From preparing the land, to sowing, to reaping and monitoring of the crop, everything today can be done with the aid of sophisticated technology driven systems. Such disruptive technologies and innovations in application engineering are fast changing farming practices in India.

Irrigation has become highly evolved with sophisticated fluid management systems using hi-tech water pumps that are well suited for meeting the challenges of bringing fresh water to the farming fields and providing farmers complete control over available water resources.

These hi-tech pump systems are ensuring supply of adequate and timely potable water to farms in the recesses of the country, notwithstanding the challenges of terrain or inadequate water pressure, while helping combat unplanned irrigation that leads to water shortage and wastage.

Smart pumps automate and understand the specific water requirement and thus save this critical resource water. The IoT enabled pumps have given farmers full control to operate the entire system from his mobile phone — set the quantity of water to be pumped and time of watering his field and also get a real-time report of the critical health parameters of the pump system. On the other hand, precision agricultural technology, such as those used in drones, is aiding farmers to better plan and monitor their crops, to ensure greater productivity.

Wastage of unmonitored irrigation water is the highest cost contributor for the farmer through the crop production cycle. Further, water shortage and water management challenges are so grave in India that it has led to hundreds of farmer suicides over the past few years.

The extent of mismanagement of irrigation resources in India can be gauged from the fact that our farmers use 2-4 times more water during a particular food crop cycle as compared to China or Brazil. In fact, the agricultural sector uses up to 78 percent of fresh-water available in the country, the highest among other sectors.Though India has among the world’s largest areas under non-irrigated (rain-fed) agriculture and most farmers rely on rainwater for cultivation, nearly 65 percent of rainwater in India is not even harvested and runs off into the sea.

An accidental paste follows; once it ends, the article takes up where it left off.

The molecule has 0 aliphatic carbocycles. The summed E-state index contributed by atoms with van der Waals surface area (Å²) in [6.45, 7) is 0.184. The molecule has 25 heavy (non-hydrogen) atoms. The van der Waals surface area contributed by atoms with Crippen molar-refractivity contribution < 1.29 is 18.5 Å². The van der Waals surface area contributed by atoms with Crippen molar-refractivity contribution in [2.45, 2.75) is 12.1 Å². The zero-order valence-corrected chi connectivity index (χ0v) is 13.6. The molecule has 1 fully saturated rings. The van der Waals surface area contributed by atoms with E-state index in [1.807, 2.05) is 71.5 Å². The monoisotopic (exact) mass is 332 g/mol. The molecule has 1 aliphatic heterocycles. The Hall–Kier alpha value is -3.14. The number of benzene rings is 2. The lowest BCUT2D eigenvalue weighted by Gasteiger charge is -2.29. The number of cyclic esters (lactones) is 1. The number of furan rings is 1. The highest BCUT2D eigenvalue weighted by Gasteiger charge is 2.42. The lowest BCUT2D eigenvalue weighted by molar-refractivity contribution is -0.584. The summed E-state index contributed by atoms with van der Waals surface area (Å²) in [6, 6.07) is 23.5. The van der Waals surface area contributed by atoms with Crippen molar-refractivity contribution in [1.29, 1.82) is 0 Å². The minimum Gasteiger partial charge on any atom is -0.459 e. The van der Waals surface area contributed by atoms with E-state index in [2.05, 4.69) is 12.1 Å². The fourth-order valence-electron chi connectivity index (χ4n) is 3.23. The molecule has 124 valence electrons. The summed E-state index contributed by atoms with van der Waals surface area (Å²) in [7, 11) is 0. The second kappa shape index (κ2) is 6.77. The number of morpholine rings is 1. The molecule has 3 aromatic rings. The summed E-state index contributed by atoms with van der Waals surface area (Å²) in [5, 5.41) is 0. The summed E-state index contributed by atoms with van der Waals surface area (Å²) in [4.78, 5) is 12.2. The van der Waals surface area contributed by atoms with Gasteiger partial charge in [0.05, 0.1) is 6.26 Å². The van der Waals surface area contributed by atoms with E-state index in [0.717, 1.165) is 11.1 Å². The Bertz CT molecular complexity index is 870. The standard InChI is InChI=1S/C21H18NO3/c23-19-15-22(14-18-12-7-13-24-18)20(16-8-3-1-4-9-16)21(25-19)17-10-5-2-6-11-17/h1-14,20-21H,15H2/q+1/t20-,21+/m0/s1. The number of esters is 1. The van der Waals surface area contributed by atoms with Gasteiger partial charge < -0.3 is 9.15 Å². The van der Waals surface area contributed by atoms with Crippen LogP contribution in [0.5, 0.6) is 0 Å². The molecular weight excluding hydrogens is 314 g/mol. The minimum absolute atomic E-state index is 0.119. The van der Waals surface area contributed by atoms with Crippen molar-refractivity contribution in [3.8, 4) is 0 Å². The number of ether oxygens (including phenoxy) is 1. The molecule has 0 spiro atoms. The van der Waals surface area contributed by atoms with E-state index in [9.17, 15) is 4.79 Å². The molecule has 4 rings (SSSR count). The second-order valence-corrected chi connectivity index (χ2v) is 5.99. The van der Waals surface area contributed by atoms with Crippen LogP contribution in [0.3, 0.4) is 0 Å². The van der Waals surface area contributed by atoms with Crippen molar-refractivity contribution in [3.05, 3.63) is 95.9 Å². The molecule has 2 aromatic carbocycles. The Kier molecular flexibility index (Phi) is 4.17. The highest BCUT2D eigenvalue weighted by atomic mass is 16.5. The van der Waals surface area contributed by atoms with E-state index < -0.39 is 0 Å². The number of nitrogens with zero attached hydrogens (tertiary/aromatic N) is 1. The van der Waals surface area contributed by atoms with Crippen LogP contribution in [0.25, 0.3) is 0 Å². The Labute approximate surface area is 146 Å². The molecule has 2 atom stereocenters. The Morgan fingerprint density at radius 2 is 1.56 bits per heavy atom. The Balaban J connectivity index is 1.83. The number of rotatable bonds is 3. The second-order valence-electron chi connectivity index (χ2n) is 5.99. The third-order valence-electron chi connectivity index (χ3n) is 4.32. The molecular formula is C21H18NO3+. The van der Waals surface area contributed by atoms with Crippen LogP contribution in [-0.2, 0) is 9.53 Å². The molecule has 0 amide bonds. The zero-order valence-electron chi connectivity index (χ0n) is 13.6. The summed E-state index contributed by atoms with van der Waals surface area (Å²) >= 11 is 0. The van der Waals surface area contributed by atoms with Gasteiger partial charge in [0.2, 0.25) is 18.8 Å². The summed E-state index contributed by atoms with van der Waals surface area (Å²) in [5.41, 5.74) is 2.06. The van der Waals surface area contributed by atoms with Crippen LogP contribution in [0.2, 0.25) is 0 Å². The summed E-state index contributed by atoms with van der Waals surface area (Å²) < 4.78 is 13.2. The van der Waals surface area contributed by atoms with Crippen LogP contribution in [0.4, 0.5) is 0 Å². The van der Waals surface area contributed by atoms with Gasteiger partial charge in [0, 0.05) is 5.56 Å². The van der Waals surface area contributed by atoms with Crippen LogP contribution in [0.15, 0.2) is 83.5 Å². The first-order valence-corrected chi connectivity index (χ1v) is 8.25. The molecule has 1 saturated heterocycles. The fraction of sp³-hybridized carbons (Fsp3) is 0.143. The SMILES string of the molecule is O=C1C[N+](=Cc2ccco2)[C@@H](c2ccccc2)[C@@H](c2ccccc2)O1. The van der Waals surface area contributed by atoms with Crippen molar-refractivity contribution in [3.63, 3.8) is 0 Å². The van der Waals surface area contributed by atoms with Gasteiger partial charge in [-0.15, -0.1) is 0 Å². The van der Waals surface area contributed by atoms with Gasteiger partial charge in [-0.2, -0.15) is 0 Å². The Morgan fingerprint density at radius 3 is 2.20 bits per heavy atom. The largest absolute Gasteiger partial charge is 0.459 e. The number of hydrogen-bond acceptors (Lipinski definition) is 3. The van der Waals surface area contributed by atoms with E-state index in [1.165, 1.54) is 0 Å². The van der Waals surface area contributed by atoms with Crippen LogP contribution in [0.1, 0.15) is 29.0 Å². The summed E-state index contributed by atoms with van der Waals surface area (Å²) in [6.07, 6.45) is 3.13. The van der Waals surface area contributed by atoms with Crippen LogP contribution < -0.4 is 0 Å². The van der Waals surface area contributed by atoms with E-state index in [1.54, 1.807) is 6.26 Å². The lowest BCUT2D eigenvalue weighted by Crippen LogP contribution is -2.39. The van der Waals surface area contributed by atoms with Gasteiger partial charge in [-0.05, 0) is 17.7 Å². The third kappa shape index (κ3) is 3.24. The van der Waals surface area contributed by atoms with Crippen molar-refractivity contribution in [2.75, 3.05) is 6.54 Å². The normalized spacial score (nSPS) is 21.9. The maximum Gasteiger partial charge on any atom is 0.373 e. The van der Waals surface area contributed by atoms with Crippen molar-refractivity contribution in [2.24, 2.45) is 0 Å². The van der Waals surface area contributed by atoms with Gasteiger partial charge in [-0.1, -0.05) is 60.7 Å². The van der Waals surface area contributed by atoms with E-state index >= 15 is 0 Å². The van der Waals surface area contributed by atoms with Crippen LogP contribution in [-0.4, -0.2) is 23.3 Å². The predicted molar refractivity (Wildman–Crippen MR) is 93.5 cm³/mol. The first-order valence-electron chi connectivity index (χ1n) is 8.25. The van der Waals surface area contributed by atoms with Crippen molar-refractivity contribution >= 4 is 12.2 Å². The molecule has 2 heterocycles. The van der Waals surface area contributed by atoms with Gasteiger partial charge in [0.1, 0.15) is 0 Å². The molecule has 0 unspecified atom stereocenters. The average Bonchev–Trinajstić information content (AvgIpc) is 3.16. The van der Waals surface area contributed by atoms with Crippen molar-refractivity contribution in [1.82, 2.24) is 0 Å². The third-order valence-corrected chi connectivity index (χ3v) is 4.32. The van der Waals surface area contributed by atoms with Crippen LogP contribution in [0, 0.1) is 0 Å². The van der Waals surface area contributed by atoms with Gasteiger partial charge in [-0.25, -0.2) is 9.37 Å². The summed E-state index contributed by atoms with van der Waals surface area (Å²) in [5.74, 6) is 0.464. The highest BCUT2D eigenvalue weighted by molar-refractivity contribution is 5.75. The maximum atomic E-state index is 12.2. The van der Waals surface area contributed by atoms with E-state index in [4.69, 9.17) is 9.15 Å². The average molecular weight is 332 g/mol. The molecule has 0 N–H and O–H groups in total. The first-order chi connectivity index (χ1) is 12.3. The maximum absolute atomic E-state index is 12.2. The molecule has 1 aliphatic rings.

Also, with depleting ground water levels, farmers face challenges of getting clean water from borewell. The power supply in many villages is irregular and still fluctuates, which makes it difficult for the farmer to pump up water from deeper borewells. Also, water so acquired is not clean and could potentially damage crops.

Several reports suggest that by 2050, in India the per capita availability of water will decrease by 40-50 percent. With a shortage of clean, potable water increasingly becoming a reality, smart farm technology solutions will enable the country to find better water conservation solutions in farms. India has developed its own world-class engineering capabilities in water management systems by leveraging disruptive technologies such as Internet of Things, AR/VR and 3D printing.

Some of these hi-tech products include the new-gen pumping systems that are capable of meeting the diverse challenges in water supply to farms. The new-gen pumps are equipped to function normally even on low voltage. There are also pumps that are suited for meeting sprinkler and drip systems in farms where pressure can be controlled. Some are fitted with chlorination technology designed for improving the quality of water delivered through the pump.

The most remarkable factor about these new-generation farm technologies is that they are completely indigenously engineered and manufactured, hence affordable, widely available and easily serviceable.

Among other precision agricultural technologies is that of the use of drones. Data on precise crop health can be monitored and recorded regularly using drones and farmers can immediately intervene, when required, thus ensuring better production. Adoption of drone technology in agriculture is leading to ease of the process of production and enhanced productivity, both in terms of quality and quantity.

[Excerpts from an article by Alok Kirloskar, Executive Director, Kirloskar Brothers Limited]